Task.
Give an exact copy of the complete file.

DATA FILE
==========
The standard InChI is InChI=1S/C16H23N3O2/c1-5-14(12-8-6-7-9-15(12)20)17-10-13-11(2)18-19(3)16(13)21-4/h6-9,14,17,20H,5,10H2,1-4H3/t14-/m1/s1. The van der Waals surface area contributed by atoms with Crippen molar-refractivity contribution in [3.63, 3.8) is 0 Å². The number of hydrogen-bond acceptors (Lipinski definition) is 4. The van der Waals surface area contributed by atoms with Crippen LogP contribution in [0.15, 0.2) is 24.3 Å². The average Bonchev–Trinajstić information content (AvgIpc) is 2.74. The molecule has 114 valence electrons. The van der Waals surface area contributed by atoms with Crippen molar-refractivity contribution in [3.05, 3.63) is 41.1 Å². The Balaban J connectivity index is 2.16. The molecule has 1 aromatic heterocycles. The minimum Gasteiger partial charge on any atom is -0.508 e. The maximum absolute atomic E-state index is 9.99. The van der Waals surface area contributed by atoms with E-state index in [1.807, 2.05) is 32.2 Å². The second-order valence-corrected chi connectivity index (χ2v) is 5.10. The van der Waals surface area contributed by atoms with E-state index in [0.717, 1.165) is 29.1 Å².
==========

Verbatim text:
The standard InChI is InChI=1S/C16H23N3O2/c1-5-14(12-8-6-7-9-15(12)20)17-10-13-11(2)18-19(3)16(13)21-4/h6-9,14,17,20H,5,10H2,1-4H3/t14-/m1/s1. The van der Waals surface area contributed by atoms with Crippen molar-refractivity contribution in [3.63, 3.8) is 0 Å². The number of hydrogen-bond acceptors (Lipinski definition) is 4. The van der Waals surface area contributed by atoms with Crippen LogP contribution in [0.15, 0.2) is 24.3 Å². The average Bonchev–Trinajstić information content (AvgIpc) is 2.74. The molecule has 114 valence electrons. The van der Waals surface area contributed by atoms with Crippen molar-refractivity contribution in [3.05, 3.63) is 41.1 Å². The Balaban J connectivity index is 2.16. The molecule has 1 aromatic heterocycles. The minimum Gasteiger partial charge on any atom is -0.508 e. The maximum absolute atomic E-state index is 9.99. The van der Waals surface area contributed by atoms with E-state index in [1.807, 2.05) is 32.2 Å². The second-order valence-corrected chi connectivity index (χ2v) is 5.10. The van der Waals surface area contributed by atoms with E-state index in [0.717, 1.165) is 29.1 Å².